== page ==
Danker than yesterday, isn’t it. If that’s a word. Dank, Danker, Dankest? Don’t know if there are gradations of “Dank.” It is, or it isn’t.


VIDEO The makers of this ad hoped it would go viral. It has. I hope this was staged, because if it wasn’t you’re looking at the prosecution’s case in several lawsuits.




NO THANKS It’s the world’s thinnest house:



Says the architect:

Polish architect Jakub Szczesny said the claustrophobic living quarters has all the basics a tenant could need.

'It contains all necessary amenities such as a micro-kitchen, mini-bathroom, sleeping cubicle and tiny work area, all accessible via ladders,' he said.

'I think plenty of light is most important in order to eliminate the fear of the small space.”

Actually, I think that plenty of space is the most important in order to eliminate the fear of the small space. More here.


INTERNET Here’s the latest list of bad passwords. “Password” is still number one; “Monkey” is number 6. 


When I checked in to get my boarding passes last Sunday, I was reminded that the airline would not let you have them unless you created an account. Wise move! Everyone loves to create accounts. Why, the more accounts the better. The more logins, the more passwords you have to remember - it’s the sort of opportunity that gives life some zest, especially when you’re standing at the concierge counter at a hotel trying to remember what you entered the last time you created the account while swearing.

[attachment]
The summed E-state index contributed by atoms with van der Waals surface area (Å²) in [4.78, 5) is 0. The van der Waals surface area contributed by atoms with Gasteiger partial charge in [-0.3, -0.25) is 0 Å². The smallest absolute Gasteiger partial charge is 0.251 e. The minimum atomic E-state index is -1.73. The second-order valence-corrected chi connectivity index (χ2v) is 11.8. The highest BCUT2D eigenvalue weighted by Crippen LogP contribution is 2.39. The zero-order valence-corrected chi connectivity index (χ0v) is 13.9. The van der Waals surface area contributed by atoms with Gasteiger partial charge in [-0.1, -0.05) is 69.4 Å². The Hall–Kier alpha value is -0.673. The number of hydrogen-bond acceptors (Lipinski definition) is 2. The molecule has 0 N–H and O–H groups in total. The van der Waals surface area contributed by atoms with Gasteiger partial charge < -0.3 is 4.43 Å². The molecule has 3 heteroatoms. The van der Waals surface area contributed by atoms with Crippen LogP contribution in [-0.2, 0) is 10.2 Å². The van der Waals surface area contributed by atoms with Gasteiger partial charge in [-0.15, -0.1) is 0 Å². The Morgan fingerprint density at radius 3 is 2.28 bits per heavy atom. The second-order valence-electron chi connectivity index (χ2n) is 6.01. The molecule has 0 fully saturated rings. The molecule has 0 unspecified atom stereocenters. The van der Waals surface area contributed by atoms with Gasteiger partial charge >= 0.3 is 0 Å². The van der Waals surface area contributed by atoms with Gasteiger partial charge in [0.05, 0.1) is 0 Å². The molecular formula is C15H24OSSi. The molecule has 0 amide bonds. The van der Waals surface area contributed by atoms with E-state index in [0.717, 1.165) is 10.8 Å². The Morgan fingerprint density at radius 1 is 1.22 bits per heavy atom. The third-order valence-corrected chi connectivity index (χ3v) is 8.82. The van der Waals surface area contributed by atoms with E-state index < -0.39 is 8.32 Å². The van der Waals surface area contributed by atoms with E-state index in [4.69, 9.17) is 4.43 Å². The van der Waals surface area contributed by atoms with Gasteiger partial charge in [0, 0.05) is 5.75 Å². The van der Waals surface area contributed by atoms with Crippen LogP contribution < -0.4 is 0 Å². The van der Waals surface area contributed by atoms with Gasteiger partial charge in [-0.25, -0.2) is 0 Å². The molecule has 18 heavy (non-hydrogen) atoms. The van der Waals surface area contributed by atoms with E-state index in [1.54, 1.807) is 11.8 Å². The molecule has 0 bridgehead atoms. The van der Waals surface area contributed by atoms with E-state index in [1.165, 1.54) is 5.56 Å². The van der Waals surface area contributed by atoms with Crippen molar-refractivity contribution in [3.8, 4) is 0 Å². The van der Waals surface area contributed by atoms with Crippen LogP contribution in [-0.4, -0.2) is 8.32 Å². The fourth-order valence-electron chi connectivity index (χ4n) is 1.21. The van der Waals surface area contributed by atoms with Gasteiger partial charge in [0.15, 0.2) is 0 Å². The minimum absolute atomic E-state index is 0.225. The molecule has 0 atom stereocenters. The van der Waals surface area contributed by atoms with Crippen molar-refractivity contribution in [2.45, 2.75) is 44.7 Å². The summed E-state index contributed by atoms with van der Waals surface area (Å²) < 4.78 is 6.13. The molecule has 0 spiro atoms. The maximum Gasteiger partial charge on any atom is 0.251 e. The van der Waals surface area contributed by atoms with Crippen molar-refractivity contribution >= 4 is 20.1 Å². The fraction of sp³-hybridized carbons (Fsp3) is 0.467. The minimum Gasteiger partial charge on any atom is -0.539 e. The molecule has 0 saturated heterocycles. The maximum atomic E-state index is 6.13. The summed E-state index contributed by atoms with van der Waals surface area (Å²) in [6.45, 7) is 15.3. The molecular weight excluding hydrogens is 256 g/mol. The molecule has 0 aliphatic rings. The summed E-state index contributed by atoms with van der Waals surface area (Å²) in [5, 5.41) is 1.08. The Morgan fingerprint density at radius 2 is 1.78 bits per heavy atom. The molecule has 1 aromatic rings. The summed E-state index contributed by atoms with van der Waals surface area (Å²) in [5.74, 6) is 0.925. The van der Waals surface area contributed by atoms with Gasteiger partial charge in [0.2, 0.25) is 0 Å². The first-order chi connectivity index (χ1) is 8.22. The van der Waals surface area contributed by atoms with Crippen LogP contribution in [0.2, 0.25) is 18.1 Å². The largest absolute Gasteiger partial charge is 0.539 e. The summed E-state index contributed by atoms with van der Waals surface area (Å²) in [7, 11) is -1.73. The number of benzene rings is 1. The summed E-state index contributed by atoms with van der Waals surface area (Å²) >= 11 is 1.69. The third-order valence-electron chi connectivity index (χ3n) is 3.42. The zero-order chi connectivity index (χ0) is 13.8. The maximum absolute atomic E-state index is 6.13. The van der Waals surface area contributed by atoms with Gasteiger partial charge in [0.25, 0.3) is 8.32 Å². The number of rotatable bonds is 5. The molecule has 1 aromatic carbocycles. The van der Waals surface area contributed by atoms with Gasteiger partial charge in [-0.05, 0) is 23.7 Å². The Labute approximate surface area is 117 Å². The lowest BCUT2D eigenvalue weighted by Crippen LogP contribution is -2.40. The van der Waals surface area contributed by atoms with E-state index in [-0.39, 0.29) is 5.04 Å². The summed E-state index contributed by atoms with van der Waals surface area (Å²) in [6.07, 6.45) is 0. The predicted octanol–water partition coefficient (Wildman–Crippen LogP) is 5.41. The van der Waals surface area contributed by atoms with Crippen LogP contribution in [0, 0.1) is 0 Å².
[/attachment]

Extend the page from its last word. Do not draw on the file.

Remember two things: A) use a series of words you can remember but no one else can guess, and B) use a different password for everything. HORSEBRICKCOMET, for example, for banking, and BRICKCOMETHORSE for email. Or is it COMETBRICKHORSE? Sorry, your login and email didn’t match. We won’t tell you which is wrong. And for extra security you can’t see what you type, because we presume someone is standing over your shoulder with a gun at your temple.

The day when we use retinal scans to log in can’t come soon enough.


DISCLAIMER OF THE DAY This service takes your emails, writes them out in longhand, and sends them in a letter through the postal service. It’s the personal touch! Except it’s not your handwriting. The FAQ shows that someone was trying to take advantage of them:


A. Yes. After someone submitted the entire New Testament, we decided to limit "Letter Your E-mail" to 3,000 characters (~470 words / ~1 page).

That’s just mean. 

Have to run; ton of work to do. Enjoy the dankosity.